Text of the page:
Wednesday, November 21, 2012

Canvas & Corset Mystery Series

In 1894, Camden, Maine, is a quiet coastal retreat favored by rusticators and artists. Spinster Emily Driscoll faces another tedious summer—until she meets handsome Boston artist Charles Bartlett. They’ve barely exchanged flirtatious words when Emily’s best friend Abigail arrives with devastating news. Her father, Captain Coatsworth, owner of lime quarries and sailing ships, has been shot dead on a cliff overlook.

When the police decide the murder was by persons unknown, Abigail and Emily aren’t satisfied. For one thing, Caroline Coatsworth, the wife believed to have died at Abigail’s birth, has reappeared and laid claim to the inheritance. They also suspect Jonas Estabrook, the captain’s greedy business partner. He opposed costly expansion plans and is now pressing Abigail to marry him. When an employee with information for Abigail dies in a quarry explosion before their meeting, it becomes clear that she’s in danger. Fearing for her, Emily and Charles join together to solve the murder and answer the burning question: is that lovely, seductive woman really Caroline Coatsworth? Along the way, love and a new career as an artist blossom for Emily.

Death on the Cliffs is the first in the Canvas & Corset Mystery Series. In the late 1800s, half of American professional artists were women. During this period of intense creative expression, artist colonies thrived in cultural centers and near magnificent natural areas. Emily and Charles travel to a new locale in each book, enjoying the lavish bohemian lifestyle shared by artists and their wealthy patrons. Florence, Paris, London, the American West, and Bar Harbor, Maine, are possible settings. Emily’s growth as a painter provides a connecting thread through the series as do relationships with family and friends. Social issues of the day add texture.

Each Canvas & Corset mystery is an excursion to a time of unparalleled luxury, leisure, and romance. The second book, Death at the Villa, is set in Florence, Italy.

Every Paradise has a Snake

For 25 years, I lived in an old mountain resort town, Bethlehem, NH. This place used to have over 30 hotels, golf courses, swimming pools, recreation venues and a jammin' social scene.

I sometimes walked the quiet streets at night, picturing myself back in the heyday--say 1929.

I'm standing in front of the Sinclair, a giant 4-story hotel that filled a city block. Inside, a jazz band is wailing away. A flapper and a lounge lizard slip out to the wide porch for a cigarette and a swig from a flask. They stand close together by the rail, shoulders touching as they flirt and laugh.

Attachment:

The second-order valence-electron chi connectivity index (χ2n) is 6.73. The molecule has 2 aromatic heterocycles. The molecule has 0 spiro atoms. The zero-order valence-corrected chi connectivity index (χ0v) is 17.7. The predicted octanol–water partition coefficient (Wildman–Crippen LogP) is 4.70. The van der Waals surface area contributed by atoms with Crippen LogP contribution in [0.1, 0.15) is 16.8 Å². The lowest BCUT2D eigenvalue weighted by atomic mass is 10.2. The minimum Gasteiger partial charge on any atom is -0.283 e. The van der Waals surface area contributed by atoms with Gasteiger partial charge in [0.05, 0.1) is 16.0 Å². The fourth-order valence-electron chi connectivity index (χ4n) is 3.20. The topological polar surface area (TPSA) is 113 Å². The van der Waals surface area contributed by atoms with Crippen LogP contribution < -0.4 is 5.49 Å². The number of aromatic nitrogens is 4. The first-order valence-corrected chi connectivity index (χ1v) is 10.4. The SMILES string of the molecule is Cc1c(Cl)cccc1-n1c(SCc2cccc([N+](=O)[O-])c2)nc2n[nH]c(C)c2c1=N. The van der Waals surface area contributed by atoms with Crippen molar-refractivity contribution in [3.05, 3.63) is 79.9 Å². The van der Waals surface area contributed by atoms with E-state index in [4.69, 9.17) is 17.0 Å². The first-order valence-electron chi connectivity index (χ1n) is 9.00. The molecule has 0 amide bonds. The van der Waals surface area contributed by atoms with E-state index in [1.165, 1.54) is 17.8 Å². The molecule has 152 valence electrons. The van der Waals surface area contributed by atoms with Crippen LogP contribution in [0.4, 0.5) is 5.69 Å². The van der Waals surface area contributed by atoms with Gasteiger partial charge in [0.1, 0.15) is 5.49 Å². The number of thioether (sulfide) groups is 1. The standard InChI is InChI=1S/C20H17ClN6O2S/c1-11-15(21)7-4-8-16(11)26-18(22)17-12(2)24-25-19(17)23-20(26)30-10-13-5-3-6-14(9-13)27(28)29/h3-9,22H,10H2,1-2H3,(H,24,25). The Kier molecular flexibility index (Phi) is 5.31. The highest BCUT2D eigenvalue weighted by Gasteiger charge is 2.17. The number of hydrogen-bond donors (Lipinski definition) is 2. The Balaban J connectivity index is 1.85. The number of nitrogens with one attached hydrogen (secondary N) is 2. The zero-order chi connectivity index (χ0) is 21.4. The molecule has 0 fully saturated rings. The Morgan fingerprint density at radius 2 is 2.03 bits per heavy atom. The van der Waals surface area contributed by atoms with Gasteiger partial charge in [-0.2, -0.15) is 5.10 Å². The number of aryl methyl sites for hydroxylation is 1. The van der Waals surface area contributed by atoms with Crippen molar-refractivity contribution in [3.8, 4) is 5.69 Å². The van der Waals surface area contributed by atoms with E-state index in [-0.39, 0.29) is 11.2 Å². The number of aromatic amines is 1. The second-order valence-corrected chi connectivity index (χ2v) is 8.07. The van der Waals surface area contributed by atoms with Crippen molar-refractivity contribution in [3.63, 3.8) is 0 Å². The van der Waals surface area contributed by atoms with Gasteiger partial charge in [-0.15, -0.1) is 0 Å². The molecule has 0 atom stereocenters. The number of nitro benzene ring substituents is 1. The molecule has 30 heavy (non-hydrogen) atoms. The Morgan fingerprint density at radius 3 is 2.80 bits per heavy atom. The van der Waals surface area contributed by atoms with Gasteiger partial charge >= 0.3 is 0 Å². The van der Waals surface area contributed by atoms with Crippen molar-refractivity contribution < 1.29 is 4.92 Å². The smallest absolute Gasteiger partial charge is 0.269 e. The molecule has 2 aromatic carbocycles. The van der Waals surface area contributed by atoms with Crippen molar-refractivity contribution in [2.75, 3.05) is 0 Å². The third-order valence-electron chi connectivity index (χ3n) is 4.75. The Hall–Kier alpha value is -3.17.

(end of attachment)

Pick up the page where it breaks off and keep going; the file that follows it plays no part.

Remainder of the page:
Below them, late night walkers throng the sidewalks. A surprisingly diverse crowd. Flashy, well-dressed Cubans. Proper Episcopalians in black tie and evening dress. Clusters of young men and women cruising the street, vying to see and be seen. And, strolling quietly, careful not to attract attention, an Orthodox Jewish family.

In the 1920s, this fashionable resort began a shift to a new, non-Christian clientele. Eventually Bethlehem became a Jewish resort, which in fact saved the town during the Depression and World War II. But it is an ugly secret that anti-Semitism was rife in New England hotels and vacation areas--not just in Bethlehem. It was never overt, but old ads that state "Christian clientele" and "select clientele" are code for "no Jews welcome."

I remember the first time I realized what I was seeing in that quaint old tourist rag. My paradise had a serious and despicable flaw. I also had the benefit of knowing the outcome for Bethlehem. That moment when old and new met, at the height of the Jazz Age, just before the jarring 1929 crash, fascinated me.

And so Snakes in Paradise was born. In short:

In 1929, Bethlehem, NH, is a resort town hopping with glamorous visitors, jazz bands and social events. Fifteen-year-old native Dorothy Brooks plans to spend the summer earning money for a dress and having fun with her new pal, New Yorker Lexie Winslow. But instead she has to contend with cruelty toward a Jewish friend and a family member in trouble with the law. Bootlegging and anti-Semitism--two evils poisoning this lovely mountain paradise. Will they spoil the best summer of Dorothy’s life?

This book is under review by a publisher as well as agents!

Thursday, November 1, 2012

Bethlehem, a published non-fiction history

In 2000, my first book was published, a nonfiction pictorial history of the White Mountains resort, Bethlehem, NH. 100 years ago, Bethlehem had 30 hotels and thousands of summer visitors who enjoyed social events and outdoor recreation. Remaining today are dozens of unique, architecturally interesting buildings and a funky, eclectic culture.

Note: one copy is available on Amazon for $310! LOL.